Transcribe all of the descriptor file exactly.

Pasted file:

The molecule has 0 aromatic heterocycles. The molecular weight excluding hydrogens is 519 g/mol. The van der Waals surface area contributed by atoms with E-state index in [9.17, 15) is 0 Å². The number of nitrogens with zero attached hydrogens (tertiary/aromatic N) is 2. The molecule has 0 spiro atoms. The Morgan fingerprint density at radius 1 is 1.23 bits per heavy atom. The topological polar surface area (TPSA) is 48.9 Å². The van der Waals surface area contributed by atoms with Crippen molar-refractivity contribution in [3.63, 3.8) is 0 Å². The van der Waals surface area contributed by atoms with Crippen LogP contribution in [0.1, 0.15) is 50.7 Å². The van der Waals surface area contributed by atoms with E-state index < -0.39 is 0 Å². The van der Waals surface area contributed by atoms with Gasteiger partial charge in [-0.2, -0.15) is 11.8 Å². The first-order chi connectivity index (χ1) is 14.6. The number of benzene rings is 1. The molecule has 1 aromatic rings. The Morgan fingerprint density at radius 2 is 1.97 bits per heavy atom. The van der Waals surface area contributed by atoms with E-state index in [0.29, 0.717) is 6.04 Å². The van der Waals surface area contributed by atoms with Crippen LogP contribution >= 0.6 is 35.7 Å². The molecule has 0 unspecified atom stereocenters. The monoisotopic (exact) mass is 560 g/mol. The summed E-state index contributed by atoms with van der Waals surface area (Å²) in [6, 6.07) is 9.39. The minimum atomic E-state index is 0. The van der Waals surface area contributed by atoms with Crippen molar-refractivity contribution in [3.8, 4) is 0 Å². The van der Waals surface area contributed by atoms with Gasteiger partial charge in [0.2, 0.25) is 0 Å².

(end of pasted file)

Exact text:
The molecule has 0 aromatic heterocycles. The molecular weight excluding hydrogens is 519 g/mol. The van der Waals surface area contributed by atoms with E-state index in [9.17, 15) is 0 Å². The number of nitrogens with zero attached hydrogens (tertiary/aromatic N) is 2. The molecule has 0 spiro atoms. The Morgan fingerprint density at radius 1 is 1.23 bits per heavy atom. The topological polar surface area (TPSA) is 48.9 Å². The van der Waals surface area contributed by atoms with Crippen molar-refractivity contribution in [3.63, 3.8) is 0 Å². The van der Waals surface area contributed by atoms with Crippen LogP contribution in [0.1, 0.15) is 50.7 Å². The van der Waals surface area contributed by atoms with E-state index < -0.39 is 0 Å². The van der Waals surface area contributed by atoms with Gasteiger partial charge in [-0.2, -0.15) is 11.8 Å². The first-order chi connectivity index (χ1) is 14.6. The number of benzene rings is 1. The molecule has 1 aromatic rings. The Morgan fingerprint density at radius 2 is 1.97 bits per heavy atom. The van der Waals surface area contributed by atoms with E-state index in [0.29, 0.717) is 6.04 Å². The van der Waals surface area contributed by atoms with Crippen LogP contribution >= 0.6 is 35.7 Å². The molecule has 0 unspecified atom stereocenters. The monoisotopic (exact) mass is 560 g/mol. The summed E-state index contributed by atoms with van der Waals surface area (Å²) in [6, 6.07) is 9.39. The minimum atomic E-state index is 0. The van der Waals surface area contributed by atoms with Crippen molar-refractivity contribution in [3.8, 4) is 0 Å². The van der Waals surface area contributed by atoms with Gasteiger partial charge in [0.2, 0.25) is 0 Å².